IS overruns most of Syria's ancient Palmyra: monitor

IS overruns most of Syria's ancient Palmyra: monitor

Islamic State group fighters overran most of the historic Syrian city of Palmyra today, in a blow to efforts to repel the advancing jihadists after the fall of Iraq's Ramadi.

The jihadists, notorious for demolishing archaeological treasures since declaring a "caliphate" last year straddling Iraq and Syria, appeared to have fought their way into Palmyra on foot after breaking through in the city's north.

It was unclear if they had reached Palmyra's UNESCO-listed heritage site, including ancient temples and colonnaded streets, and its adjacent museum housing priceless artefacts, located in the city's southwest.

"IS controls almost all of Palmyra" following the withdrawal of government troops from all sectors except for a prison in the east and military intelligence headquarters in the west, said Rami Abdel Rahman of the Syrian Observatory for Human Rights.

An activist originally from Palmyra, Mohamed Hassan al-Homsi, said on the Internet that "a large number of regime forces were seen gathering near the military intelligence branch and withdrawing."

Government warplanes responded by carrying out air strikes on IS positions in the city.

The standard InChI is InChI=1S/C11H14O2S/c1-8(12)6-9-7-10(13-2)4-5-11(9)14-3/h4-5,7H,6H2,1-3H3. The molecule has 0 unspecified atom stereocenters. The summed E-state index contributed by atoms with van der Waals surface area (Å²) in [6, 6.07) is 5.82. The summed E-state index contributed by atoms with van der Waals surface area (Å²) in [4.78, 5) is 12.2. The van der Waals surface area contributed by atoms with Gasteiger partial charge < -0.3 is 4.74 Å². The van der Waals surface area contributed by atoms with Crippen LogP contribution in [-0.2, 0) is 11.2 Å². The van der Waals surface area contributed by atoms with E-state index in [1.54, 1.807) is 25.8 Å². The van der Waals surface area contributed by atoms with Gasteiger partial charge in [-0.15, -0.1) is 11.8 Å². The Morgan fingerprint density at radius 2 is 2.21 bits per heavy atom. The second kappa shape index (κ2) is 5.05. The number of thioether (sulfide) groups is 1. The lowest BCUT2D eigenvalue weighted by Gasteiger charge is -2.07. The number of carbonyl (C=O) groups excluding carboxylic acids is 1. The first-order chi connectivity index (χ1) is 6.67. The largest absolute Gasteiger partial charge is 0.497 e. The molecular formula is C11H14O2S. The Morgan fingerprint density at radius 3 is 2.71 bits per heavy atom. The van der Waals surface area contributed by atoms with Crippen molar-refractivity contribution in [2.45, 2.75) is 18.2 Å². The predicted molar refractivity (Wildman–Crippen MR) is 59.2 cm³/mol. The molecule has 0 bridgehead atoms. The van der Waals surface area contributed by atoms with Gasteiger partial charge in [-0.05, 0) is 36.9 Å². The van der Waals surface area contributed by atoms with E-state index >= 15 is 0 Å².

News of Palmyra's fall came shortly after a State Department official said the weekend loss of Ramadi had prompted the United States to take an "extremely hard look" at its strategy to confront the extremists.

"The situation is very bad," Syria's antiquities chief, Mamoun Abdulkarim, said after IS had captured the city's northern third earlier in the day.

"If only five members of IS go into the ancient buildings, they'll destroy everything," he added, calling for international action to save the city.

The head of the UN cultural agency, Irina Bokova, has warned that the fighting in Palmyra was "putting at risk one of the most significant sites in the Middle East".

Hundreds of statues and artefacts from Palmyra's museum have been transferred out of the city, according to Abdulkarim, but many others -- including massive tombs -- could not be moved.

The jihadists already sparked international outrage this year when they blew up the ancient Assyrian city of Nimrud and smashed artefacts in the museum of Mosul, both in Iraq.

Asked if IS would be able to reach Palmyra's ruins, a Syrian military source said "everything is possible".

Homsi, the Palmyra activist, said the fleeing regime soldiers "headed to the military intelligence headquarters near the ruins".

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